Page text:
This 1920s Canned Catsup Recipe Features A Unique Addition

The question isn't what can you put catsup on, but what can't you put it on? Burgers, hot dogs, french fries, scrambled eggs, and meatloaf are just the beginning. People suggests that tomato catsup is the second most popular condiment in America, surpassed only recently by mayonnaise. But, surprising as it may come, Heinz was not the original creator of catsup. In fact, its roots stretch all the way back to China circa 300 B.C., according to History. Their version contained no tomatoes whatsoever, was fish-based, and was referred to as "ge-thcup" or "koe-cheup." The word "catsup" came about in 1690 with the more recognized name of "ketchup" following in 1711, per Tastessence.

Per History, scientist James Mease is responsible for creating a catsup recipe containing tomatoes in 1812, with Heinz developing its famous recipe in 1876. While the tomato, vinegar, and sugar-based bright red sauce is what most if not all Americans consider catsup today, Merriam-Webster defines the term as, " ... a seasoned pureed condiment usually made from tomatoes." If the ancient Chinese version was based on fish, couldn't catsup be based on anything?

Hold the tomato

According to History, in the 1800s, one could find a slew of catsup recipes made from things like oysters, mushrooms, nuts, and fruits. Apparently, home cooks enjoyed these tomato-less creations because the practice stretched into the 20th century, as represented in a 1920s edition of the "Ball Blue Book of Canning and Preserving Recipes" cookbook. The University of Iowa's digital library features the book's recipe for Currant Catsup which is made by combining brown sugar, currants, cinnamon, cloves, and cider vinegar. Sweet and bright, currants are berries that no doubt give this condiment the zip that tomatoes otherwise serve in classic catsup. In addition, they add a pleasant tartness to balance the sweet ingredients.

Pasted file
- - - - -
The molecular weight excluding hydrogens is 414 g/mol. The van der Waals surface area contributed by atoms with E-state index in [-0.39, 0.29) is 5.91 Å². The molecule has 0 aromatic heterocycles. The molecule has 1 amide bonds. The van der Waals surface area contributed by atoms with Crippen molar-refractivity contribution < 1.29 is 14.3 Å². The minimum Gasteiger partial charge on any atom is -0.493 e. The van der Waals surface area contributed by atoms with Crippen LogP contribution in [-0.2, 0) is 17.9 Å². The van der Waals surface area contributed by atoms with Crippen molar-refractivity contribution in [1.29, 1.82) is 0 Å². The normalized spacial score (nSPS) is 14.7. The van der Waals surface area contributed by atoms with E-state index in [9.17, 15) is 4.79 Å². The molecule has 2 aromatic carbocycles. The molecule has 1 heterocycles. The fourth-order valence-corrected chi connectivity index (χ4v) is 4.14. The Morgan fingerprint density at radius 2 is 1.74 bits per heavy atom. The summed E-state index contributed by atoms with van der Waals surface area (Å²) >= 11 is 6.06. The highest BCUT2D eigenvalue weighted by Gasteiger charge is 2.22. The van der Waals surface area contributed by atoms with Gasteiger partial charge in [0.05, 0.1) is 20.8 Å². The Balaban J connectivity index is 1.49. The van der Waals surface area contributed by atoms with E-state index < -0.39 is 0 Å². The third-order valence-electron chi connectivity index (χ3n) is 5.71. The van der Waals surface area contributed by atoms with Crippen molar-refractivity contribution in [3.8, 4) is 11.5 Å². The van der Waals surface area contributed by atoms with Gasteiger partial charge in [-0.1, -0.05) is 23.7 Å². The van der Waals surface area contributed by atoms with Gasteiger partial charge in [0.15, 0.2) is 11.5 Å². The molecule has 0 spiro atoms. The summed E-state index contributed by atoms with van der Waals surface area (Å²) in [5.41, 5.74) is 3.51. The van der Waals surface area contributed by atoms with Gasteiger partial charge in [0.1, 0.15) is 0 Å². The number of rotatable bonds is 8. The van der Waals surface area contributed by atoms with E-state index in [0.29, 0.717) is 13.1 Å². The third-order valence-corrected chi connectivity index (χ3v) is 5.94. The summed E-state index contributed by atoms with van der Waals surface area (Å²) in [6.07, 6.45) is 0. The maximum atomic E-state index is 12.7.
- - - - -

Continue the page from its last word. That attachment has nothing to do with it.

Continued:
A modern version of currant catsup featured on suggests that the final product is more reminiscent of a smooth chutney, not so much like tomato catsup. Reviewers of the recipe state that it tastes great when paired with poultry. With plenty of vinegar and sugar, expect a sweet and sour kick with a punch of heat from cayenne pepper. Could this be a replacement for classic tomato catsup? You be the judge. If it doesn't measure up on your French fries and hot dogs, give it a go on your grilled meats and barbeque sandwiches.